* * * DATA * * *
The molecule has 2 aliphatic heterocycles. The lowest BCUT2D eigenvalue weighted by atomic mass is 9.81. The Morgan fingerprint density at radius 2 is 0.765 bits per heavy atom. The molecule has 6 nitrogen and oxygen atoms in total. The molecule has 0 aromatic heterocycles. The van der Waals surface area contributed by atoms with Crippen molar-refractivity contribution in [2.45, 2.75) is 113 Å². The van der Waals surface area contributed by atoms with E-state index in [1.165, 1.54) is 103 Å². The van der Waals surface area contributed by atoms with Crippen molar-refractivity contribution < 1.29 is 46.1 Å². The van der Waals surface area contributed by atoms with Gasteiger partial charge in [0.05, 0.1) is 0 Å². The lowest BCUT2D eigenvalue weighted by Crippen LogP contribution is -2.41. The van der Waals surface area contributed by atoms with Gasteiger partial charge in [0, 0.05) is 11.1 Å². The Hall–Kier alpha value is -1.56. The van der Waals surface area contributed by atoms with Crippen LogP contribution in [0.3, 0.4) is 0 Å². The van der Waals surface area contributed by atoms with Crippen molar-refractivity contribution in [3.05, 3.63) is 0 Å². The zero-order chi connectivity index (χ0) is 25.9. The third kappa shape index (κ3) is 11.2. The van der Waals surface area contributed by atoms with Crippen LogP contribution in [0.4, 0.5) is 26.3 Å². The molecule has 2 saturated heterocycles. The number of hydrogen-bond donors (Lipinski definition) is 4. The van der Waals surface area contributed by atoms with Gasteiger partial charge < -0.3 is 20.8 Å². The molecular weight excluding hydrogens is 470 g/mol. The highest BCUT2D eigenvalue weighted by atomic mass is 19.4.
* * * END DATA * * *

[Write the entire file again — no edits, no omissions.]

The molecule has 2 aliphatic heterocycles. The lowest BCUT2D eigenvalue weighted by atomic mass is 9.81. The Morgan fingerprint density at radius 2 is 0.765 bits per heavy atom. The molecule has 6 nitrogen and oxygen atoms in total. The molecule has 0 aromatic heterocycles. The van der Waals surface area contributed by atoms with Crippen molar-refractivity contribution in [2.45, 2.75) is 113 Å². The van der Waals surface area contributed by atoms with E-state index in [1.165, 1.54) is 103 Å². The van der Waals surface area contributed by atoms with Crippen molar-refractivity contribution < 1.29 is 46.1 Å². The van der Waals surface area contributed by atoms with Gasteiger partial charge in [0.05, 0.1) is 0 Å². The lowest BCUT2D eigenvalue weighted by Crippen LogP contribution is -2.41. The van der Waals surface area contributed by atoms with Gasteiger partial charge in [0, 0.05) is 11.1 Å². The Hall–Kier alpha value is -1.56. The van der Waals surface area contributed by atoms with Crippen LogP contribution in [0.3, 0.4) is 0 Å². The van der Waals surface area contributed by atoms with Crippen molar-refractivity contribution in [3.05, 3.63) is 0 Å². The zero-order chi connectivity index (χ0) is 25.9. The third kappa shape index (κ3) is 11.2. The van der Waals surface area contributed by atoms with Crippen LogP contribution in [0.4, 0.5) is 26.3 Å². The molecule has 2 saturated heterocycles. The number of hydrogen-bond donors (Lipinski definition) is 4. The van der Waals surface area contributed by atoms with Gasteiger partial charge < -0.3 is 20.8 Å². The molecular weight excluding hydrogens is 470 g/mol. The highest BCUT2D eigenvalue weighted by atomic mass is 19.4.